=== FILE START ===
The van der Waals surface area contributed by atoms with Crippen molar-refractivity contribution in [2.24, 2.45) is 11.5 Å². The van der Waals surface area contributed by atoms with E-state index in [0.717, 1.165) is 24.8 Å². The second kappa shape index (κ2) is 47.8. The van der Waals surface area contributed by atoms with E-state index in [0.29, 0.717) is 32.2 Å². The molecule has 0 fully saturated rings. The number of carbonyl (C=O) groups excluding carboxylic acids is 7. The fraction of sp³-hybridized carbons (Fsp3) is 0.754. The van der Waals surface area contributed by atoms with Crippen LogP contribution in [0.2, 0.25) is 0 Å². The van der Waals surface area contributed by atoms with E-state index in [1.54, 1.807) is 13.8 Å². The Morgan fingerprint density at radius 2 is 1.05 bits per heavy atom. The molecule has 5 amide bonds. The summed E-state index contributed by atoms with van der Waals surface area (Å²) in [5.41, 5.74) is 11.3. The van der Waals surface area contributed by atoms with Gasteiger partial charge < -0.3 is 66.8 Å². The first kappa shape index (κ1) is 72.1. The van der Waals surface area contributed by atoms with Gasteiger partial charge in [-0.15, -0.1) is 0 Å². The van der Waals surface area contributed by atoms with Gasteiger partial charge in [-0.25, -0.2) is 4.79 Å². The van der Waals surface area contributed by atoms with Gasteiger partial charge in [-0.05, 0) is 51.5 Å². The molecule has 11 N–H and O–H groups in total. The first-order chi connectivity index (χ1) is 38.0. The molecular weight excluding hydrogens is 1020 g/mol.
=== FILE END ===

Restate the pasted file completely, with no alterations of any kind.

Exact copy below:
The van der Waals surface area contributed by atoms with Crippen molar-refractivity contribution in [2.24, 2.45) is 11.5 Å². The van der Waals surface area contributed by atoms with E-state index in [0.717, 1.165) is 24.8 Å². The second kappa shape index (κ2) is 47.8. The van der Waals surface area contributed by atoms with E-state index in [0.29, 0.717) is 32.2 Å². The molecule has 0 fully saturated rings. The number of carbonyl (C=O) groups excluding carboxylic acids is 7. The fraction of sp³-hybridized carbons (Fsp3) is 0.754. The van der Waals surface area contributed by atoms with Crippen LogP contribution in [0.2, 0.25) is 0 Å². The van der Waals surface area contributed by atoms with E-state index in [1.54, 1.807) is 13.8 Å². The Morgan fingerprint density at radius 2 is 1.05 bits per heavy atom. The molecule has 5 amide bonds. The summed E-state index contributed by atoms with van der Waals surface area (Å²) in [5.41, 5.74) is 11.3. The van der Waals surface area contributed by atoms with Gasteiger partial charge < -0.3 is 66.8 Å². The first kappa shape index (κ1) is 72.1. The van der Waals surface area contributed by atoms with Gasteiger partial charge in [-0.15, -0.1) is 0 Å². The van der Waals surface area contributed by atoms with Gasteiger partial charge in [-0.25, -0.2) is 4.79 Å². The van der Waals surface area contributed by atoms with Gasteiger partial charge in [-0.05, 0) is 51.5 Å². The molecule has 11 N–H and O–H groups in total. The first-order chi connectivity index (χ1) is 38.0. The molecular weight excluding hydrogens is 1020 g/mol.